Federal law remains unkind to those inclined to use marijuana for any reason, but many states, including Nevada, have taken a slightly different approach. That may create some confusion for employers and employees alike. If you work in Nevada and wish to use marijuana for medical purposes, are you allowed to do so? While engaging in marijuana use while you are actually at work is generally a pretty bad idea, the bigger question is whether or not you should be subject to termination in the event that you test positive for use that occurred off the job. Remember, marijuana’s THC remains can remain in your system for months, and medical users are likely to use it with some frequency.
So, what is your employer to do?
Thus far, the Nevada Supreme Court has yet to issue a ruling on the matter, but that does not mean medical users are entirely in the clear. To the contrary, you may still be subject to termination if you fail a drug test, and that is in spite of state law that might suggest otherwise. Here is why.
Why Federal Law and Other States Make Medical Marijuana Problematic for Your Employer
According to Nevada law (subject to NRS Chapter 453), your employer is actually supposed to attempt “reasonable accommodations” for you in the event you use marijuana for medical purposes. That does not mean it has to create a smoking lounge for you, but it might mean avoiding termination procedures in a world where off-duty usage does not compromise your job performance. Fair enough, right?
Unfortunately, that is not the end of the story, and in part due to a 2015 Colorado Supreme Court decision that—while not binding—may provide some guidance to Nevada employers attempting to remain on the right side of federal laws, that still prohibit the use of marijuana. According to Law 360’s Laura Jacobson, that court found that off-duty usage was still subject to federal prohibition, complicating life for employers who want that their workers abide by federal laws. In other words, from that court’s perspective, a state-wide interest in entertaining potential medical requirements did not outweigh the federal interest in deterring marijuana use more generally.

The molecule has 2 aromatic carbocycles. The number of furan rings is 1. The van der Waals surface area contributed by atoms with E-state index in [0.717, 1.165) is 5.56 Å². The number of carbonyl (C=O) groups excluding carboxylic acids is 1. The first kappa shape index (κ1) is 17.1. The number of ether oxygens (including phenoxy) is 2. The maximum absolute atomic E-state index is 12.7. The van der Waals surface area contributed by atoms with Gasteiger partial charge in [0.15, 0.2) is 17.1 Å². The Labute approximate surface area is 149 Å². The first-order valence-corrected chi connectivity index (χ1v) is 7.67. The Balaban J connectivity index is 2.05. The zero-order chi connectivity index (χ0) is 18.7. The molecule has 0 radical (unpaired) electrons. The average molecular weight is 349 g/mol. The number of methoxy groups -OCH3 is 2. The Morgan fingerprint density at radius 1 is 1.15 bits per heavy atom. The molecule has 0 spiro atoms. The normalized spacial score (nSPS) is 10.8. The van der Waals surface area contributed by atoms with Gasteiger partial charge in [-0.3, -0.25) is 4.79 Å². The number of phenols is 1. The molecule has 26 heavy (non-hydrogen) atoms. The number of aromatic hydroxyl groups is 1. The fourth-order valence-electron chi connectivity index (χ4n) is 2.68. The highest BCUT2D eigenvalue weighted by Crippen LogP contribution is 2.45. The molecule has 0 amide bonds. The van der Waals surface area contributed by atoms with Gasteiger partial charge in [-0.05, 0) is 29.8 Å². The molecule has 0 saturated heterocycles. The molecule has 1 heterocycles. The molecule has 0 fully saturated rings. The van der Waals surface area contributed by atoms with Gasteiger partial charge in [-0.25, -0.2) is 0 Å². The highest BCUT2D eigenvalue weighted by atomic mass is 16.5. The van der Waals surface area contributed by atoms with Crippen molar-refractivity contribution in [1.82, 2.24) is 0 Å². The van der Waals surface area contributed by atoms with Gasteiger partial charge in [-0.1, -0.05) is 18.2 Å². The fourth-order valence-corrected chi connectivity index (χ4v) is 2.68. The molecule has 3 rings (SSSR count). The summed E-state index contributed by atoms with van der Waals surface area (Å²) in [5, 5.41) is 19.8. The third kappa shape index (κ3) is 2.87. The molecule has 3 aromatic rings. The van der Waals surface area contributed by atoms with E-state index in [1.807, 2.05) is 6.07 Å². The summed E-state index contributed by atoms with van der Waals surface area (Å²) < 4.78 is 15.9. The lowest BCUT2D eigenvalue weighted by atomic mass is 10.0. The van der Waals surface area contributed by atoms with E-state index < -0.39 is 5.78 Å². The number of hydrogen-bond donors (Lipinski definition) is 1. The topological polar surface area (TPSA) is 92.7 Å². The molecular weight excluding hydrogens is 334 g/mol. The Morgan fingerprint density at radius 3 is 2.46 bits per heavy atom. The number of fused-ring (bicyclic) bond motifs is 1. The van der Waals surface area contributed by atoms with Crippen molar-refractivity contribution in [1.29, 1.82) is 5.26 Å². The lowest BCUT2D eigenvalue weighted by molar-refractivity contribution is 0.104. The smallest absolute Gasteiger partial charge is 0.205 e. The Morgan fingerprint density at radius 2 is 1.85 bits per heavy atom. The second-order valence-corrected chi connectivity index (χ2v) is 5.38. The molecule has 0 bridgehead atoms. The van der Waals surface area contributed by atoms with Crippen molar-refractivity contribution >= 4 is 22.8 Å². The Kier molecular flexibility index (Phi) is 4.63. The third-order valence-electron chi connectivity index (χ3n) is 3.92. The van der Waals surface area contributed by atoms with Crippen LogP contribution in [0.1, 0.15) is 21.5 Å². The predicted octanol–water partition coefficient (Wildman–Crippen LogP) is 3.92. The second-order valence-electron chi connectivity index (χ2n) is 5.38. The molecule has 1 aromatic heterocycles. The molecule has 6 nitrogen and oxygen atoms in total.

Why does the Colorado opinion matter? While one state court cannot speak for another, Colorado has a similar stance when it comes to employers and medical marijuana, a position described as “lawful use.” So, until Nevada’s own Supreme Court takes up the issue separately, employers must look to similar scenarios and employ their best judgement. What does that mean for you? Unfortunately, you may be entitled to use marijuana for medical purposes. But there is no guarantee you will keep your job in the event you do not fully pass a drug test.
What to do if You Have a Drug-Related Employment Grievance
Whether the issue is medical marijuana or what you believe to be an improper drug test, there are laws that may offer you some protection. HKM Employment Attorneys has a long history of representing employees against companies of all shapes and sizes, bringing its national expertise and state-wide prowess to any issue bearing important for local or federal laws alike. If you require legal assistance due to drug-related or other employment-based concerns, we can be the difference between your pursuit of justice or the harms created by an absence thereof. To arrange an appointment, simply fill out the online contact form located here.